Writer John Rechy, named Juan Francisco Flores Rechy, was the youngest of five children born to Mexican parents in El Paso during the Depression. Of that time, he once wrote, “There was so much poverty and hunger in El Paso and Juárez that we didn’t consider ourselves poor, because we ate and had a home.”
He did, however, feel like an outsider on another count: his homosexuality. Though years away from exploring his orientation, Rechy felt isolated because of it. He was an outsider who would, as an adult, be deemed a sexual outlaw.
Nevertheless Rechy always enjoyed attention and found the arts a means of attracting it. When he was seven, he sent Shirley Temple, the child actress, a letter asking to co-star in a movie with her. He also wrote a series of stories, all of which he titled “Long Ago.”
Twenty years later, his coming-out rite of passage resulted in his first novel, City of Night, which turns fifty this year. The now classic book chronicles the journey of a young Mexican-American from the border town of El Paso into the gay underworld of the fifties. As the book jacket boldly announced, “This is a novel about America.”
The novel’s mesmerizing opening sentence perhaps sums its themes up best: “Later I would think of America as one vast City of Night, stretching gaudily from Times Square to Hollywood Boulevard—jukebox-winking, rock-n-roll-moaning: America at night fusing its dark cities into the unmistakable shape of loneliness.”
In a telephone interview from Los Angeles, where he now lives, Rechy, 82, said he had written City of Night on a rented typewriter in the family’s modest home in the projects. He recalled how his brother Robert and his mother, Guadalupe, formed an assembly line around the kitchen table to send his first novel off to his publisher, Grove Press, in New York.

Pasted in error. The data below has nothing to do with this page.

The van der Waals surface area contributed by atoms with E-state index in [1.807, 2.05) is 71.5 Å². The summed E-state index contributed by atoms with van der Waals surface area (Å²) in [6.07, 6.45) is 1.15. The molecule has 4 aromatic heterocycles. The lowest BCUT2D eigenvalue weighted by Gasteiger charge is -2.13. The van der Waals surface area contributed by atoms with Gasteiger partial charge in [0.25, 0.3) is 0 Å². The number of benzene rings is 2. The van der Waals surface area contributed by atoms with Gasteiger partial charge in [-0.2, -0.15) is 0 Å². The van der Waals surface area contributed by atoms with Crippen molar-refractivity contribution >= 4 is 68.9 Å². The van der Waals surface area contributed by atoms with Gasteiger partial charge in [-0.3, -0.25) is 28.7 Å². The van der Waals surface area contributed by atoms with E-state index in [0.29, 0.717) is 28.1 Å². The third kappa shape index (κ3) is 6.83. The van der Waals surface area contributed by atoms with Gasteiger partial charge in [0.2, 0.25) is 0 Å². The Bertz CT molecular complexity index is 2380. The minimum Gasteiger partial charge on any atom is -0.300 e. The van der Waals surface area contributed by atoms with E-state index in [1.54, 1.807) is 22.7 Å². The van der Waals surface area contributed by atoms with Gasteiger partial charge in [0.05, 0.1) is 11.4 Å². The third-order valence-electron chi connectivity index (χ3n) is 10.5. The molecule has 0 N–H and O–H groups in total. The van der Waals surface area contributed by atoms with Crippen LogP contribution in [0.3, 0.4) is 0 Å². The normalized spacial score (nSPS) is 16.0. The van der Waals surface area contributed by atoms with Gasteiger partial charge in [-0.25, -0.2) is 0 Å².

“It was a great, great night,” Rechy said. “I had to make four carbon copies, and they all had to be separated. So each of us was going around with a stack of papers, laying them out. When my family saw the number of manuscript pages, they must have realized this book was for real.”
His writing as a teenager led to a scholarship at Texas Western College where he majored in English and minored in French. He edited the school newspaper and was later fired for trying to make it “too literary. He enlisted in the Army after receiving his bachelor’s degree and served in the 101st Airborne Infantry Division overseas.
After his military duty, Rechy applied to be in Nobel Laureate Pearl S. Buck’s graduate creative writing class at Columbia University with his story “Pablo!” Buck did not admit him. “Instead of going to Columbia University, I went to Times Square,” where he found himself hustling on 42nd Street, Rechy said in an earlier interview. A year later the New School for Social Research writing program accepted him. It also led to his writing on social issues for the Nation and the Texas Observer.